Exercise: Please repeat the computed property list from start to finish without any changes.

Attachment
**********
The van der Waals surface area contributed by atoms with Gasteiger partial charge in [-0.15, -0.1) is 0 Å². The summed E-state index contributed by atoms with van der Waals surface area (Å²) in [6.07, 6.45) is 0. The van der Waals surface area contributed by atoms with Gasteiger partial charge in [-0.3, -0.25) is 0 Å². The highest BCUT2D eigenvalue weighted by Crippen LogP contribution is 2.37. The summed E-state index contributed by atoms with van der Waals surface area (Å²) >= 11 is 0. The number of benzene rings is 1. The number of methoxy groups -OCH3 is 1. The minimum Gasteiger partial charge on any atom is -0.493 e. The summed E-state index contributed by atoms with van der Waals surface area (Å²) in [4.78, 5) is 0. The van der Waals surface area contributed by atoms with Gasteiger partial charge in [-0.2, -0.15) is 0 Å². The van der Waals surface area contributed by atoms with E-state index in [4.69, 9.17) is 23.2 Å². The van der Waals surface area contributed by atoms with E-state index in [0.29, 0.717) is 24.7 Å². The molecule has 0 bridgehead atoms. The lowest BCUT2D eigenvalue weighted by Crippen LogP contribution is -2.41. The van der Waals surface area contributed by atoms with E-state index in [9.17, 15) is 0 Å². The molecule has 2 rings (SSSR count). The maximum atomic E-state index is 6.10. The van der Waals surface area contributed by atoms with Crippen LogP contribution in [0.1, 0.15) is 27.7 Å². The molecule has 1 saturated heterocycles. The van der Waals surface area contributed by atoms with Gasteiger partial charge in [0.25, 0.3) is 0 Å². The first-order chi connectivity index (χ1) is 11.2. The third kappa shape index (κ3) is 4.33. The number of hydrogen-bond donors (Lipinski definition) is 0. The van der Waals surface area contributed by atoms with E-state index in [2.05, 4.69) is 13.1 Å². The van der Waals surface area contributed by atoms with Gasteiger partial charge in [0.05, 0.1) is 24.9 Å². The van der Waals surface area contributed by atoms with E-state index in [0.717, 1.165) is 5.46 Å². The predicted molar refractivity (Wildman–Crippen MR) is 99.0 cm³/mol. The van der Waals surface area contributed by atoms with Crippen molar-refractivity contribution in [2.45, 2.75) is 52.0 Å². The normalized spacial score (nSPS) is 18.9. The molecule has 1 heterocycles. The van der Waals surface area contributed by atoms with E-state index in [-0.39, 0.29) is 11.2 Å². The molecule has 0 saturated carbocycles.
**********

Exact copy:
The van der Waals surface area contributed by atoms with Gasteiger partial charge in [-0.15, -0.1) is 0 Å². The summed E-state index contributed by atoms with van der Waals surface area (Å²) in [6.07, 6.45) is 0. The van der Waals surface area contributed by atoms with Gasteiger partial charge in [-0.3, -0.25) is 0 Å². The highest BCUT2D eigenvalue weighted by Crippen LogP contribution is 2.37. The summed E-state index contributed by atoms with van der Waals surface area (Å²) >= 11 is 0. The number of benzene rings is 1. The number of methoxy groups -OCH3 is 1. The minimum Gasteiger partial charge on any atom is -0.493 e. The summed E-state index contributed by atoms with van der Waals surface area (Å²) in [4.78, 5) is 0. The van der Waals surface area contributed by atoms with Gasteiger partial charge in [-0.2, -0.15) is 0 Å². The van der Waals surface area contributed by atoms with E-state index in [4.69, 9.17) is 23.2 Å². The van der Waals surface area contributed by atoms with E-state index in [0.29, 0.717) is 24.7 Å². The molecule has 0 bridgehead atoms. The lowest BCUT2D eigenvalue weighted by Crippen LogP contribution is -2.41. The van der Waals surface area contributed by atoms with E-state index in [9.17, 15) is 0 Å². The molecule has 2 rings (SSSR count). The maximum atomic E-state index is 6.10. The van der Waals surface area contributed by atoms with Crippen LogP contribution in [0.1, 0.15) is 27.7 Å². The molecule has 1 saturated heterocycles. The van der Waals surface area contributed by atoms with Gasteiger partial charge in [0.25, 0.3) is 0 Å². The first-order chi connectivity index (χ1) is 11.2. The third kappa shape index (κ3) is 4.33. The number of hydrogen-bond donors (Lipinski definition) is 0. The van der Waals surface area contributed by atoms with E-state index in [2.05, 4.69) is 13.1 Å². The van der Waals surface area contributed by atoms with Gasteiger partial charge in [0.05, 0.1) is 24.9 Å². The van der Waals surface area contributed by atoms with E-state index in [0.717, 1.165) is 5.46 Å². The predicted molar refractivity (Wildman–Crippen MR) is 99.0 cm³/mol. The van der Waals surface area contributed by atoms with Crippen molar-refractivity contribution in [2.45, 2.75) is 52.0 Å². The normalized spacial score (nSPS) is 18.9. The molecule has 1 heterocycles. The van der Waals surface area contributed by atoms with E-state index in [-0.39, 0.29) is 11.2 Å². The molecule has 0 saturated carbocycles.